The Benefits of Meditation to Health & Wellbeing
Today’s world is full of busyness… busy achieving a good education, busy building wealth, busy creating a social media impression! Society has become obsessed with busy, which has been worsened by the evolution of smartphones / devices. Everything is accessible now! Expectation is now! Why didn’t that person answer my email / text message within 5 minutes of me sending it!? We have become angry, anxious, stressed, fearful or depressed; worsened by a societal culture of blame. Everything is everyone else’s fault!
It has been recognised since scientific studies began in the 1970s that the repetition of intentional concentration, such as meditation and mindfulness, can have a profound positive impact on our overall health and wellbeing. John Kabat-Zinn, a leading scientist in the research of meditation and mindfulness, developed Mindfulness-Based Stress Reduction (MBSR) that went on to improve a range of conditions, such as heart disease, cancer, chronic pain, sleep disorders, anxiety and depression. In more recent times, Mark Williams an Honorary Senior Research Fellow at the Oxford University; and John Teasdale a leading researcher at Oxford and then Cambridge Universities; expanded MBSR further for emotional pain. Between them they devised Mindfulness Cognitive Behavioural Therapy (MCBT). Several randomised control trials have found that MBCT significantly decreases the recurrence rate in those suffering major depression. With the advancement of technology, recent studies continue to support a scientific basis for the benefits of meditation and mindfulness.
A report published in June 2012 by the London School of Economics and Political Science revealed that mental illness was nearly half of all ill health suffered by people under 65; and is more debilitating than most chronic physical diseases. The World Health Organisation forecasts more people will be affected by depression, compared to any other health problem, by 2030. Mental health problems also increase the risk of physical illness.
Through meditation a person can create mental space that enables the awareness of thoughts and how these thoughts manifest emotionally and / or physically. We think all the time and our thoughts are synonymous to the backing track of a movie. However, some thoughts when given ‘attention’ can be relentless, evolving into an increasingly negative scenario with no firm basis of truth. Taking 10 minutes to sit quietly and focus on the breath provides an opportunity to ‘let go’ of these thoughts and regulate the mind. With patience and practice, the mind becomes settled and gentle. Thoughts can even become ‘befriended’.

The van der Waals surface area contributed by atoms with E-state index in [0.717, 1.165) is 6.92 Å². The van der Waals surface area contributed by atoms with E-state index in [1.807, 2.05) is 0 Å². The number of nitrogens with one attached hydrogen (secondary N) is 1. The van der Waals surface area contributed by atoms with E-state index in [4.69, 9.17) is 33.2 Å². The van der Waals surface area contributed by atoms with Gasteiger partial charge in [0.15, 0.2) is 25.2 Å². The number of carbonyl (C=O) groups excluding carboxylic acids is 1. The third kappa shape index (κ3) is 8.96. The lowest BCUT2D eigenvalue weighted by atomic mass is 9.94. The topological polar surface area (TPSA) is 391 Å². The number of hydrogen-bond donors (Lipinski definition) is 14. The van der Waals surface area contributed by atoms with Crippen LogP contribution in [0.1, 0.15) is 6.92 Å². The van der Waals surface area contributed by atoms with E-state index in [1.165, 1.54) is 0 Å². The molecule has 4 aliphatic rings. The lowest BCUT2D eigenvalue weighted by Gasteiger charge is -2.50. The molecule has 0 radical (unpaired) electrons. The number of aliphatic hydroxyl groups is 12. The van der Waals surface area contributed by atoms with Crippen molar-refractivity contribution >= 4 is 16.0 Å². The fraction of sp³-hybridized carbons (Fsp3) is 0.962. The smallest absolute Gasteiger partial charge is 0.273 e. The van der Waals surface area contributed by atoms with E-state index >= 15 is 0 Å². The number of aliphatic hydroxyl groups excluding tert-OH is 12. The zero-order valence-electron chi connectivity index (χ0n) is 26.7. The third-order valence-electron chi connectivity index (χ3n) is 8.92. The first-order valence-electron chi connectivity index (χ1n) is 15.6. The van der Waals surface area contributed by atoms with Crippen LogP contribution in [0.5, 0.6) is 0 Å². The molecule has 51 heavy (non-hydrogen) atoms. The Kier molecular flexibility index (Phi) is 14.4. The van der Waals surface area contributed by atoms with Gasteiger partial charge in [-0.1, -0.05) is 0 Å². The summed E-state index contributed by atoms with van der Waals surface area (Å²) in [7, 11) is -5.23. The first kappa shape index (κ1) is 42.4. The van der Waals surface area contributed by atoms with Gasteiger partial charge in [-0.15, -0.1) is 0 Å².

Research studies have indicated that meditation and mindfulness can control the body’s chemicals by increasing the ones that promote good health and decreasing those that do not. An excess of the body’s chemicals, such as cortisol (stress hormone) or epinephrine (produced in fight or flight response) can eventually inhibit your immune system, which later develops into illness or disease, i.e. heart disease, hardening of arteries, type 2 diabetes and some cancers. Serotonin is a chemical produced by nerve cells and found mostly in the digestive system. It is also a contributor to feelings of well-being and happiness, modulates cognition, along with increased memory and learning. During meditation there is an increase in serotonin, which results in energy increases, better sleep and digestion.
In essence, the benefits of being mindful and a consistent routine of repeated meditation have been shown to outweigh any reason not to do them! Finding a meditation practice that suits your needs, lifestyle and motivation is the key to an improved sense of wellbeing and health… along with sticking to it! Just like we brush our teeth to maintain oral health or include exercise in our daily routines for physical health, we need to put in similar effort and discipline for a healthy mind. The more regular a meditation practice is, the more benefits are realised over time.